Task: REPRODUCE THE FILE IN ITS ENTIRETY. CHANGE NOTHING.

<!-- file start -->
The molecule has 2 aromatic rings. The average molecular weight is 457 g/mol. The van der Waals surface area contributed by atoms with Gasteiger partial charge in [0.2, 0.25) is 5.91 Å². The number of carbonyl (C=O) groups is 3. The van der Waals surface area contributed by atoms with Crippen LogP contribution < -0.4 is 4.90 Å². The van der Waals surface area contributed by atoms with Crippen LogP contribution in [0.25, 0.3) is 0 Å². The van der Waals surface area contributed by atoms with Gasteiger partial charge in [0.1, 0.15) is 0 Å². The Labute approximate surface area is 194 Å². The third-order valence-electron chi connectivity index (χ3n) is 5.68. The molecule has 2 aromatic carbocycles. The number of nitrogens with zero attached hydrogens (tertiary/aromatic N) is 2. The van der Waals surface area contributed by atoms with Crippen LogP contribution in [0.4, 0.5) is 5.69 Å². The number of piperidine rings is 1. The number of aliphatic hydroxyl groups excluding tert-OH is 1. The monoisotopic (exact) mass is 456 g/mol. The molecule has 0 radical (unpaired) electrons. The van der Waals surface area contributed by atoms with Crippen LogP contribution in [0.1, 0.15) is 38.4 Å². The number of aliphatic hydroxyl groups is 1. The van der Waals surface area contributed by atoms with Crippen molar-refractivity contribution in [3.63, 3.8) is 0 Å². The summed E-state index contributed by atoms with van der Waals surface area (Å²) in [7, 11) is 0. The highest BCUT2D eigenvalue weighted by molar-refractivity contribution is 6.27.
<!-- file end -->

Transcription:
The molecule has 2 aromatic rings. The average molecular weight is 457 g/mol. The van der Waals surface area contributed by atoms with Gasteiger partial charge in [0.2, 0.25) is 5.91 Å². The number of carbonyl (C=O) groups is 3. The van der Waals surface area contributed by atoms with Crippen LogP contribution < -0.4 is 4.90 Å². The van der Waals surface area contributed by atoms with Crippen LogP contribution in [0.25, 0.3) is 0 Å². The van der Waals surface area contributed by atoms with Gasteiger partial charge in [0.1, 0.15) is 0 Å². The Labute approximate surface area is 194 Å². The third-order valence-electron chi connectivity index (χ3n) is 5.68. The molecule has 2 aromatic carbocycles. The number of nitrogens with zero attached hydrogens (tertiary/aromatic N) is 2. The van der Waals surface area contributed by atoms with Crippen LogP contribution in [0.4, 0.5) is 5.69 Å². The number of piperidine rings is 1. The number of aliphatic hydroxyl groups excluding tert-OH is 1. The monoisotopic (exact) mass is 456 g/mol. The molecule has 0 radical (unpaired) electrons. The van der Waals surface area contributed by atoms with Crippen LogP contribution in [0.1, 0.15) is 38.4 Å². The number of aliphatic hydroxyl groups is 1. The van der Waals surface area contributed by atoms with Crippen molar-refractivity contribution in [3.63, 3.8) is 0 Å². The summed E-state index contributed by atoms with van der Waals surface area (Å²) in [7, 11) is 0. The highest BCUT2D eigenvalue weighted by molar-refractivity contribution is 6.27.